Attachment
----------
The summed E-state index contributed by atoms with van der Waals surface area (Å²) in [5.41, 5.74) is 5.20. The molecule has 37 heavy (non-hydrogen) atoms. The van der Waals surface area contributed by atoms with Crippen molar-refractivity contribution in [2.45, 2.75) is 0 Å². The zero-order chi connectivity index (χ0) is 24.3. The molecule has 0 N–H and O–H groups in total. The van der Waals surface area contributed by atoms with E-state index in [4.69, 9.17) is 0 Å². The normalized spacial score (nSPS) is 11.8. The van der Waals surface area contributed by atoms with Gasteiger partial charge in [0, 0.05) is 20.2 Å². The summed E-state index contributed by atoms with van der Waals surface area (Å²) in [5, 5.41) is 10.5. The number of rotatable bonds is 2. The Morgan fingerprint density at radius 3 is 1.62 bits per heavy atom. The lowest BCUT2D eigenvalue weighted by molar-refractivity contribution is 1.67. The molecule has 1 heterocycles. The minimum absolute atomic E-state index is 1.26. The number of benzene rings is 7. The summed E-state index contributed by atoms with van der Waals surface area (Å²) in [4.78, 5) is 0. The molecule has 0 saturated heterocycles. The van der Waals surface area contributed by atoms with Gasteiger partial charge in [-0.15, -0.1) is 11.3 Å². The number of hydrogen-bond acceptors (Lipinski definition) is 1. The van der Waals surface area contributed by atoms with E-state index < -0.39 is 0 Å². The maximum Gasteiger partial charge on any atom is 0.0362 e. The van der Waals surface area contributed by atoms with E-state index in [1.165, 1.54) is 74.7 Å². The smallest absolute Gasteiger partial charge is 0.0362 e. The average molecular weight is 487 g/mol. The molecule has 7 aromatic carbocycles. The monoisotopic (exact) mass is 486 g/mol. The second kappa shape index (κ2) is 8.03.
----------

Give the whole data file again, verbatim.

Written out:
The summed E-state index contributed by atoms with van der Waals surface area (Å²) in [5.41, 5.74) is 5.20. The molecule has 37 heavy (non-hydrogen) atoms. The van der Waals surface area contributed by atoms with Crippen molar-refractivity contribution in [2.45, 2.75) is 0 Å². The zero-order chi connectivity index (χ0) is 24.3. The molecule has 0 N–H and O–H groups in total. The van der Waals surface area contributed by atoms with E-state index in [4.69, 9.17) is 0 Å². The normalized spacial score (nSPS) is 11.8. The van der Waals surface area contributed by atoms with Gasteiger partial charge in [0, 0.05) is 20.2 Å². The summed E-state index contributed by atoms with van der Waals surface area (Å²) in [5, 5.41) is 10.5. The number of rotatable bonds is 2. The Morgan fingerprint density at radius 3 is 1.62 bits per heavy atom. The lowest BCUT2D eigenvalue weighted by molar-refractivity contribution is 1.67. The molecule has 1 heterocycles. The minimum absolute atomic E-state index is 1.26. The number of benzene rings is 7. The summed E-state index contributed by atoms with van der Waals surface area (Å²) in [4.78, 5) is 0. The molecule has 0 saturated heterocycles. The van der Waals surface area contributed by atoms with Gasteiger partial charge in [-0.15, -0.1) is 11.3 Å². The number of hydrogen-bond acceptors (Lipinski definition) is 1. The van der Waals surface area contributed by atoms with E-state index < -0.39 is 0 Å². The maximum Gasteiger partial charge on any atom is 0.0362 e. The van der Waals surface area contributed by atoms with E-state index in [1.165, 1.54) is 74.7 Å². The smallest absolute Gasteiger partial charge is 0.0362 e. The average molecular weight is 487 g/mol. The molecule has 7 aromatic carbocycles. The monoisotopic (exact) mass is 486 g/mol. The second kappa shape index (κ2) is 8.03.